q Receive call information from patrol supervisor and if necessary, clarify the known facts.
q Discuss notification and response protocols with state, local or community leaders and those that have police oversight.
If necessary, establish direct lines of communication.
q Identify the location of the command post (CP) and who is the incident commander (IC).
q Perceive the number of crime scenes and needed investigative resources. A non-fatal shooting investigation will likely
include at least two scenes that require investigative resources – shooting scene and hospital scene. Multiple victims
could involve multiple hospitals.
q Assign investigative resources to respond to each scene – this will include investigators and possibly additional
investigative supervisors.
q If needed, order/request special resources for response. Requesting a mobile command post to be dispatched to your
primary crime scene could be an invaluable asset.
q Safely respond to the scene.
q Arrive at CP and debrief the initial IC.
q Confirm that scene is safe.
q Has needed medical attention been rendered? If not, coordinate the response.
q Have outstanding suspect descriptions been broadcasted?
q If appropriate, assume IC and communicate the change in command.
q Revaluate your investigative resources – what is needed? Photographer, crime scene technician, etc.
q Communicate with supervisors at secondary scenes and/or investigative command center (office) if applicable.
q If applicable, communicate with Real Time Crime Center.
q Ensure the crime scene is properly established and preserved. Key considerations:
q Establish outer and inner perimeters
q Scene security officer(s)
q Restrict access to essential personnel ONLY
q Victims, witnesses, and suspects should be separated to maintain the integrity of the investigation.
q Victims, witnesses, and suspects should have been checked for wants, warrants, prior police contacts and arrest records.
q Is a search warrant needed to process the scene? Most indoor scenes require consent or a search warrant to process it.
There is no crime scene exception to the 4th Amendment.
q Is there a need for a media staging area? Designating an area for media briefings keeps them out of the crime scene.
q Brief investigative team.
q Determine how many onsite interviews are needed.
q Assign interviews with the expectation that the results will be communicated to supervision prior to the victim or witness
leaving the scene. Comparing onsite interviews will uncover inconsistences that require further investigation.
q Ensure responding medical personnel have been identified and interviewed.
q Assign personnel to process the crime scene. Specialty equipment or assistance may be needed.
q Ensure crime scene photographs are taken and a sketch is completed.
q Are technologies such as a gunshot location detection system available? If so, ensure the data and recording is reviewed
and included in the investigation.
David Salazar
q Assign personnel to conduct a neighborhood canvas for witnesses and video surveillance.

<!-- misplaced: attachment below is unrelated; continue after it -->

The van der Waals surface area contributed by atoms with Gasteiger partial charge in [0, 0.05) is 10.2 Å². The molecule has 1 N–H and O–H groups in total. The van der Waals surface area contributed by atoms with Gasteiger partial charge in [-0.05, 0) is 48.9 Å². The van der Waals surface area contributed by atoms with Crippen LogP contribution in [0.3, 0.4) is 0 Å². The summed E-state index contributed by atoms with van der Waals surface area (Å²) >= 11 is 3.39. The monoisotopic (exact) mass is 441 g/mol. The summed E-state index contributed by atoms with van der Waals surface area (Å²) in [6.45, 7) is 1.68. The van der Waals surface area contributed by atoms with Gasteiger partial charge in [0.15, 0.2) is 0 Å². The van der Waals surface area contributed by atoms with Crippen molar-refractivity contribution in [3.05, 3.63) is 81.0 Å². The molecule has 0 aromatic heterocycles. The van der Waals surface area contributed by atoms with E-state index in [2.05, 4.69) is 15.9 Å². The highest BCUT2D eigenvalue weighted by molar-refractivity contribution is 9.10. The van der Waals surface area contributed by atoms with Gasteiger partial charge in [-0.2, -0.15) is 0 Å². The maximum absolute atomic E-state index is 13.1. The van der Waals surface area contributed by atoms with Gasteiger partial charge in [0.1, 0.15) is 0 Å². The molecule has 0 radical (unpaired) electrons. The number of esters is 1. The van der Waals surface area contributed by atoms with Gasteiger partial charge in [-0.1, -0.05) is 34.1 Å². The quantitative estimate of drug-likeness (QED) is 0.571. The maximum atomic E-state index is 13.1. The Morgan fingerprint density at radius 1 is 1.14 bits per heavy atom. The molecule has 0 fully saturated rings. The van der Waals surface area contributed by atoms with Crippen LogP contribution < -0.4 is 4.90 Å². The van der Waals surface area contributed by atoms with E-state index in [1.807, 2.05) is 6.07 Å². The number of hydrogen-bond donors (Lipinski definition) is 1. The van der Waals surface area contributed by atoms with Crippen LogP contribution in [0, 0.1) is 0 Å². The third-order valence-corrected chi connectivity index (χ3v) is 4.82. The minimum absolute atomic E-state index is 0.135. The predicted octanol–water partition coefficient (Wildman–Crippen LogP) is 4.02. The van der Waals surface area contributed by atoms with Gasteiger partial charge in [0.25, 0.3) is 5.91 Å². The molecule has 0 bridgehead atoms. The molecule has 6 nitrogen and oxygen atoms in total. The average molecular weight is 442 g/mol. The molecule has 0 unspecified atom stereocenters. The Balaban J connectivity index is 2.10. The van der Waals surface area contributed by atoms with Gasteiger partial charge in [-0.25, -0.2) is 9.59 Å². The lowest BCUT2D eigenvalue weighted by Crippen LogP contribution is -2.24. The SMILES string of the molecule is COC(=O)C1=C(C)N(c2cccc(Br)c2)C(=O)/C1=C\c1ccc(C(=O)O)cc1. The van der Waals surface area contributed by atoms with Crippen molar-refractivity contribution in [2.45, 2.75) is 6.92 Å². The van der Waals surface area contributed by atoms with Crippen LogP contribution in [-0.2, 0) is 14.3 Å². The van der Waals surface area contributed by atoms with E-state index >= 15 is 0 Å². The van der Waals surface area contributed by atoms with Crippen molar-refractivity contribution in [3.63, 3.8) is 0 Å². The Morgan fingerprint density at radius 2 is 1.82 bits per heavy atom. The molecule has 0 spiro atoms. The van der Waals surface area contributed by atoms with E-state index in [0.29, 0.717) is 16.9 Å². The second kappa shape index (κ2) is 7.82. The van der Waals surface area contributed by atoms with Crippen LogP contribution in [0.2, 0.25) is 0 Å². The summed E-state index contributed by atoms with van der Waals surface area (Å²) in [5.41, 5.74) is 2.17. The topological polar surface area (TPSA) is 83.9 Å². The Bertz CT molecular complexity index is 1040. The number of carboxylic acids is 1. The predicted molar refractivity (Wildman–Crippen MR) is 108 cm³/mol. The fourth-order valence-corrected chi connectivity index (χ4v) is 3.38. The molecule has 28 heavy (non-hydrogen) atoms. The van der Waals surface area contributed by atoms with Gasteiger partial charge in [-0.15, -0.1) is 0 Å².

q Ensure all callers have been identified, located and interviewed.
q Arrive and debrief the onsite supervisor or officer in-charge.
q Revaluate your investigative resources – what is needed? Photographer, crime scene technician, etc.
q Communicate with supervisors at secondary scenes and/or investigative command center (office) if applicable.
q Ascertain the medical status of the victim and the prognosis. For example, the victim suffered critical injuries due to being
shot in the chest but is in stable condition and expected to survive.
q Ensure the victim’s appearance, injuries, and treatment is documented and photographed.
q If the suspect has been transported to the hospital their appearance, injuries, and treatment needs to be documented and
q Consider both the victim and suspect may have crucial evidence on their person. They may need to be processed for
evidence. Depending on the complexity of the investigation DNA swabs, elimination samples, or a sexual assault kit
maybe necessary.
q Determine how the victim(s) and/or suspect(s) were transported to the hospital. If transported by a private vehicle that
vehicle should be considered a crime scene. Process it like any other crime scene.
q Conduct end of shift briefing and assign follow up to oncoming shift.
q If applicable, ensure video footage was reviewed and released to the media.
q Assign follow up interviews for hospitalized victim(s) that could not be interviewed during the initial investigation.
q Assign a detective to have the case reviewed for charges by the prosecutor
q Ensure a temporary felony want is entered into NCIC.
q Assign the responsibility for locating outstanding suspect(s).
q Hospitalized suspects will require a guard until they are released. Ensure patrol resources have been assigned.
q Consider obtaining a search warrant for the suspect(s) residence. Does probable cause exist to support a search?
q Ensure all squad and body camera footage of responding personnel is downloaded and available. Suspect interactions
captured on camera SHOULD be thoroughly reviewed by investigators and documented.
q Ensure the crime scene sketch is converted into a diagram for the investigative file.
q If applicable, follow up with Crime Laboratory (NIBIN) within 24-hours of the incident. Review and determine the
investigative relevance of any leads generated. Assign follow up as necessary.
q Assign personnel to monitor the suspect’s jail calls.
q Brief investigative commander.
q Plan follow up discussion with district commander impacted by this event.
David Salazar